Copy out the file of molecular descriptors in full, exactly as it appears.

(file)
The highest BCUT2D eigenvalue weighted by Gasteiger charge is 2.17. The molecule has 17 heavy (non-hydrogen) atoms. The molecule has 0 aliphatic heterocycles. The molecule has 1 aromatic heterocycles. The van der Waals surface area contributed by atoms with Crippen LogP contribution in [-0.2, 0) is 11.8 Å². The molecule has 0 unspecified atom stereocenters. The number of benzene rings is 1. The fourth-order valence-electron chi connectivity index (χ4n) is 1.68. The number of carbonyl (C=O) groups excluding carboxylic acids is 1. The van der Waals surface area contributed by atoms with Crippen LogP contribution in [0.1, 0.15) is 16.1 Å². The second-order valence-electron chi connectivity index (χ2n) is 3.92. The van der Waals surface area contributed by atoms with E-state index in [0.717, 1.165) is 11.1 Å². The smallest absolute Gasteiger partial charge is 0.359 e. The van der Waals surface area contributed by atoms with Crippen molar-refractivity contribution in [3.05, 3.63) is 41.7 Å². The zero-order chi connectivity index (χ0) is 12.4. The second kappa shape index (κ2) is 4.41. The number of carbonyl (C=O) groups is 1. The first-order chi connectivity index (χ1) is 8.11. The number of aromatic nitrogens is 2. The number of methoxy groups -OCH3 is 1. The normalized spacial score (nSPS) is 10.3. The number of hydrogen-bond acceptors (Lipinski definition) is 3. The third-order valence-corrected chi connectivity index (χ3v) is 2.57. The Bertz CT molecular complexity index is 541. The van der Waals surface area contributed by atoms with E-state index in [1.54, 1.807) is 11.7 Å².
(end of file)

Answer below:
The highest BCUT2D eigenvalue weighted by Gasteiger charge is 2.17. The molecule has 17 heavy (non-hydrogen) atoms. The molecule has 0 aliphatic heterocycles. The molecule has 1 aromatic heterocycles. The van der Waals surface area contributed by atoms with Crippen LogP contribution in [-0.2, 0) is 11.8 Å². The molecule has 0 unspecified atom stereocenters. The number of benzene rings is 1. The fourth-order valence-electron chi connectivity index (χ4n) is 1.68. The number of carbonyl (C=O) groups excluding carboxylic acids is 1. The van der Waals surface area contributed by atoms with Crippen LogP contribution in [0.1, 0.15) is 16.1 Å². The second-order valence-electron chi connectivity index (χ2n) is 3.92. The van der Waals surface area contributed by atoms with E-state index in [0.717, 1.165) is 11.1 Å². The smallest absolute Gasteiger partial charge is 0.359 e. The van der Waals surface area contributed by atoms with Crippen molar-refractivity contribution in [3.05, 3.63) is 41.7 Å². The zero-order chi connectivity index (χ0) is 12.4. The second kappa shape index (κ2) is 4.41. The number of carbonyl (C=O) groups is 1. The first-order chi connectivity index (χ1) is 8.11. The number of aromatic nitrogens is 2. The number of methoxy groups -OCH3 is 1. The normalized spacial score (nSPS) is 10.3. The number of hydrogen-bond acceptors (Lipinski definition) is 3. The third-order valence-corrected chi connectivity index (χ3v) is 2.57. The Bertz CT molecular complexity index is 541. The van der Waals surface area contributed by atoms with E-state index in [1.54, 1.807) is 11.7 Å².